- At the end, I am in a knot of people explaining to the councilmember how democracy works. The social worker appears and congratulates him on shutting that other woman up. I engage her in conversation. Said conversation turns rancorous. Democracy in action.
November 19: LA Housing Partnership runs a tour of two of their properties, a senior project in the Rampart District and a general population one in Hollywood. Several TT supporters show up, along with one barely anti woman and two councilmembers. Both buildings are lovely. Each has a charming resident manager. There’s a sense of community at the senior development. Residents hanging out with each other, drinking coffee and playing games. In Hollywood, there’s an Armenian wedding going on in one of the units.
December 13: Meeting of Culver City’s redevelopment agency meeting. Concurrent with city council meeting; all members wear both hats. Tilden Terrace is on the agenda. Several (including me) speak in favor. A couple against, but halfheartedly. The council votes to sign an exclusive negotiation agreement with LAHP.
January 13, 2011: Third community meeting, billed as a design workshop. Attendance way down. Based on community input, things have changed some. Bigger setbacks. Commercial space down from 13,000 square feet to 10,700. I spot a couple of the loudest antis in cordial conversation with LAHP people. It appears detente has been reached. Issues addressed and funds promised and street sweeping studied. Tilden Terrace starts to feel like a done deal.
March 2: Fourth and final community meeting. Eleven people show up.
March 3: Culver City Planning Commission meeting. The culmination of 16 months of negotiations and outreach. The commissioners hear neighbors who had written vehement protest letters declare that their issues are being addressed. It’s clear that Tilden Terrace will receive unanimous approval. Yeah. Done deal.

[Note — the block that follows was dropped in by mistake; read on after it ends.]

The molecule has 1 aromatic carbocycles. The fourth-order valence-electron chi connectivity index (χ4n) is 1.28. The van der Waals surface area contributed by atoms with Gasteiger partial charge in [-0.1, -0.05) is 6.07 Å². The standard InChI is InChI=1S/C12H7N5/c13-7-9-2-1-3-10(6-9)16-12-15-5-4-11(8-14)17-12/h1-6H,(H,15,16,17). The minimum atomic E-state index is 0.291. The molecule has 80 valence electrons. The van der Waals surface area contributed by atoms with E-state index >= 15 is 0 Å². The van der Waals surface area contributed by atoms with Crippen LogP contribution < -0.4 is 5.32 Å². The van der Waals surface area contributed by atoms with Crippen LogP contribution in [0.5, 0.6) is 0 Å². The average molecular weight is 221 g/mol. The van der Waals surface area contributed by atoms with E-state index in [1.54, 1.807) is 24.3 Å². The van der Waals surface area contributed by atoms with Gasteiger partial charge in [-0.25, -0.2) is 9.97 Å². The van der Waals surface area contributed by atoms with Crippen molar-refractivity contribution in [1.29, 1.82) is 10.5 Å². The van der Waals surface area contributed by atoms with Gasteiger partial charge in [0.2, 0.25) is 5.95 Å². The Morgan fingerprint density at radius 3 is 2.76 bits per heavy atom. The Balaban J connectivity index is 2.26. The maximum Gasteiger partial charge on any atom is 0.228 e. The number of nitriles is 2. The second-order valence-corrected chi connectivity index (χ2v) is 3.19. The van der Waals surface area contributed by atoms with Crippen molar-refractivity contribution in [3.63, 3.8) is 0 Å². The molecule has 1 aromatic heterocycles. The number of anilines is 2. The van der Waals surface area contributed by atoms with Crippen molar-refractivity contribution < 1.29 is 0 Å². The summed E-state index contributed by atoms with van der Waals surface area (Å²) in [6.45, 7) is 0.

January 10, 2011: California Governor Jerry Brown announces his budget. Among the cuts: funding to redevelopment agencies is cut off. If the ceremonial shovel hasn’t been stuck in the ground, you’re screwed. Tilden Terrace depends on funding from Culver City’s redevelopment agency. Without that funding, the project dies.
March 8: I sit in as two representatives of Los Angeles Housing Partnership meet with a rep of state assembly member Holly Mitchell, in whose district Tilden Terrace lies. There’s a movement afoot in Sacramento to allow projects that are essentially approved, but not up to shovel stage, to get their redevelopment money. Mitchell knows about this, and seems supportive, but we’re there to ask her to fight for it. We make our case. Mitchell’s rep, a former nonprofit housing guy, gets it and will update Mitchell.
It’s not enough. We need your voice. Send an e-mail to Assembly Member Mitchell’s field office. Say that you want to see Tilden Terrace happen and ask that she support distribution of redevelopment funds for projects approved in spirit. Tell all your friends to do the same. Do it soon. Do it today. The budget vote is imminent, and if the virtual shovel isn’t approved, then on March 21, when the Culver City city council votes final approval for Tilden Terrace, completing the city’s baby step toward affordable housing for everyone, it’ll be an empty victory.